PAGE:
In historic Christian theology, virtue was often defined as “Faith, Hope, and Love,” reflecting Paul’s writing in 1 Corinthians 13. During the reign of King Louis IX (1226-1270 AD) in France, the notion of Christian virtue was nuanced slightly to become “faith, wisdom, and chivalry,” but again, embracing the notion of excellence in character. In the Roman Catholic Catechism, they present 7 virtues (to contrast with the “Seven Deadly Sins”) by combining the ancient Greek “Cardinal Virtues” of prudence, justice, temperance, and courage with the three “Theological Virtues” of faith, hope, and love.

However you construct or deconstruct these lists, the end result should be the same…we should emulate the character of God as we live our lives and in doing so, that produces virtue within us. God is the source and seat of all virtue, we will only find that virtue in emulating Him and His ways. Further, Peter reminds us that adding virtue to the faith God has given to us is not simply a virtuous thing to do, but it is commanded lest we remain “nearsighted to the point of blindness” (2 Peter 1:9).

That Which is Worthy of Praise

“The last thing, brothers, is that whatever is true, whatever is noble, whatever is upright, whatever is holy, whatever is lovely, whatever is praiseworthy, if there is virtue and if there is praise, think on these things.”

(Philippians 4:8)

Whatever is worthy of praise…it is upon this that we should set our minds. Indeed, there are many things in this world of which are worthy of our honor and praise (though not worship). The beauty found within a sunset or the majesty of a bright, starry night; the eagle as it soars through the heights yet plummets to the ground with precision to grasp its prey; the complexity of the human body or the art with which one uses that body for dance, making music, or athletics are all examples of things that are genuinely worthy of praise. We give honor to a chef for an exquisite meal, we give honor to a painter for a lovely painting, and we give honor to an author who has written a book that has influenced the way we live. Again, all these things are worthy of praise…even to the extent that it would be dishonorable and disrespectful to deny such praise where that praise due.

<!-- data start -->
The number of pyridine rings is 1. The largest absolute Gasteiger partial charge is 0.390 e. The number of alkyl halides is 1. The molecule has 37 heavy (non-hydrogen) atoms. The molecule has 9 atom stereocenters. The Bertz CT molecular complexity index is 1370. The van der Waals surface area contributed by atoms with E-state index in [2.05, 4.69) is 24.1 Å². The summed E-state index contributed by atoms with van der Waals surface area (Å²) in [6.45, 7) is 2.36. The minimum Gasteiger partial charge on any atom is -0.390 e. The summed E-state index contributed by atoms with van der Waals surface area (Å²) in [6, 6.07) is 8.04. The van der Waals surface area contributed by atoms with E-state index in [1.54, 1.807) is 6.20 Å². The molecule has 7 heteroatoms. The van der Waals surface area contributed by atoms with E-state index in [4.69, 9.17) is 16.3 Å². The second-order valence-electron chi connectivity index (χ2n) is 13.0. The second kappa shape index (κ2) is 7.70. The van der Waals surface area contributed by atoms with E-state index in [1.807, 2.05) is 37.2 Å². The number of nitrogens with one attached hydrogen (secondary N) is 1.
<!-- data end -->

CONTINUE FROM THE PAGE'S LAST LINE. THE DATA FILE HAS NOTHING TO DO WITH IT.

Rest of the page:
Yet, while humans are indeed worthy of praise, it is God who excels the praiseworthiness of humans on an infinite level. We may revel in art or music but God is the one who gives art and music and who defines that which is lovely within art and music. He is the chiefest of all who are praiseworthy. Yet, how often it is that we are quicker to set our minds on the praiseworthy things of humanity and fail to give the infinitely more praiseworthy God his due. How often we will rearrange our entire schedule to attend a sporting event or a community engagement yet we fail to arrange our schedules around the worship of the Living God? If it is dishonorable and disrespectful to neglect giving honor where honor is due when it comes to humans, is it not infinitely more dishonorable and disrespectful to not give praise and honor where praise and honor are due for God? If we want to set our minds on that which is praiseworthy, we must begin by setting our minds on God and his praiseworthiness lest our perception of the praiseworthy things in the world become overinflated.


“The last thing, brothers, is that whatever is true, whatever is noble, whatever is upright, whatever is holy, whatever is lovely, whatever is praiseworthy, if there is virtue and if there is praise, think on these things.”

(Philippians 4:8)

The word aJgno/ß (hagnos) belongs to a word group that derives from the root word, a¢gioß (hagios), a word that we typically translate as “holy.” These refer to things that have been set apart for divine use and preserved from blemish or being defiled by worldly things. God is the example of holiness par excellence, but he also calls his people holy (Deuteronomy 7:6; 14:2; 26:19; Ephesians 1:4) because he has set us apart for his own purposes and he calls us to strive toward holiness in lifestyle (Leviticus 11:44-45; 19:2; 1 Peter 1:15-16).